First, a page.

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Court Blocks Enforcement of Certain ACA Section 1557 and Title VII Nondiscrimination Rules Against Christian Employers Group

EBIA  

EBIA  

Christian Employers Alliance v. EEOC, No. 1:21-cv-195 (D.N.D., May 16, 2022)

A federal trial court has blocked HHS and the EEOC from enforcing certain agency interpretations of Section 1557 of the Affordable Care Act (ACA) and Title VII of the Civil Rights Act against a Christian employers group. The group assists member employers to provide health or other employment benefits to their employees, consistent with the employers’ Christian values. Among other nondiscrimination provisions, Title VII bans employers with 15 or more employees from engaging in sex discrimination, and Section 1557 prohibits sex discrimination in “any health program or activity.” The EEOC has interpreted Title VII to protect against gender identity discrimination (see, e.g., our Checkpoint article), a position bolstered by the U.S. Supreme Court’s Bostock decision (see our Checkpoint article). HHS regulations issued in 2016 interpreted Section 1557 as prohibiting discrimination based on gender identity and termination of pregnancy (see our Checkpoint article). Legal actions followed, resulting in comprehensively revised Section 1557 regulations in 2020. Among other things, the 2020 regulations repealed significant portions of the 2016 regulations, including the protections based on gender identity and termination of pregnancy (see our Checkpoint article). However, courts have since blocked enforcement of the 2020 rules removing gender identity and termination of pregnancy from the nondiscrimination protections (see our Checkpoint article), and HHS has announced that it will interpret Section 1557 as applying to discrimination based on sexual orientation and gender identity (see our Checkpoint article).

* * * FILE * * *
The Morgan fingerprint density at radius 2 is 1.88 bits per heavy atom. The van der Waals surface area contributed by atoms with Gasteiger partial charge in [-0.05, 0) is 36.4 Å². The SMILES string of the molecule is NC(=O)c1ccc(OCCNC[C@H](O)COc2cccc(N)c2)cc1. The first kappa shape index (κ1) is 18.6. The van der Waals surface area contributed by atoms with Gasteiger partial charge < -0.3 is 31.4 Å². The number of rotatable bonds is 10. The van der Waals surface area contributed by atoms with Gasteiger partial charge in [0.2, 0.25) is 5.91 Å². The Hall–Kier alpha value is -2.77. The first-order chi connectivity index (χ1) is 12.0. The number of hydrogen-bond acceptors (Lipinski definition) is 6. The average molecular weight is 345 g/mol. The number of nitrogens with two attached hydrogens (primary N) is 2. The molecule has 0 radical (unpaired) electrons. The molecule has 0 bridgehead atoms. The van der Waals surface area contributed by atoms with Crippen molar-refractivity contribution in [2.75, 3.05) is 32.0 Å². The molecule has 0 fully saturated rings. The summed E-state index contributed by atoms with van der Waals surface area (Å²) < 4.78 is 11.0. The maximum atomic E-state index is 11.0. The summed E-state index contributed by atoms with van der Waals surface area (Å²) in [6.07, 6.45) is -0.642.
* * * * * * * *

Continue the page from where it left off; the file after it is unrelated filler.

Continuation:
In its lawsuit against HHS and EEOC, the Christian employers group argued that the agencies’ interpretation and implementation of Section 1557 and Title VII violate their members’ free exercise of religion and free speech rights under the U.S. Constitution and religious rights under the Religious Freedom Restoration Act. Concluding that the group likely faces irreparable injury from compliance with the rules and has demonstrated a likelihood of success on the merits, the court issued a preliminary injunction enjoining HHS from interpreting or enforcing Section 1557 and its regulations against the group’s present or future members in a manner that would (1) require them to provide, offer, perform, facilitate, or refer for gender transition services, or (2) prevent, restrict, or compel the group members’ speech on gender identity issues. Furthermore, the EEOC is enjoined from interpreting or enforcing Title VII against the group, its insurers, or third-party administrators (TPAs) in a manner that would require the group’s present or future members to provide insurance coverage for gender transition services.

EBIA Comment: This preliminary injunction appears to cover only the group involved in the litigation, and the application of Section 1557 and Title VII to employer-sponsored health plans remains in flux, now more than ever. As we await guidance from the agencies, plan sponsors, insurers, and TPAs should monitor developments (new proposed regulations under Section 1557 are anticipated in Spring 2022) and be mindful of plan provisions that could invite costly legal challenges. For more information, see EBIA’s Health Care Reform manual at Section XXXIV.A (“Section 1557 Nondiscrimination: Grounds Prohibited Under Federal Laws”) and EBIA’s Group Health Plan Mandates manual at Sections XXI.C (“EEOC’s Position on Title VII and Health Coverage”) and XXI.M.1 (“Interaction of Title VII and Section 1557”). See also EBIA’s Self-Insured Health Plans manual at Section XIII.D.5 (“Section 1557 Nondiscrimination: Nondiscrimination in Health Programs and Activities”).

Contributing Editors: EBIA Staff.

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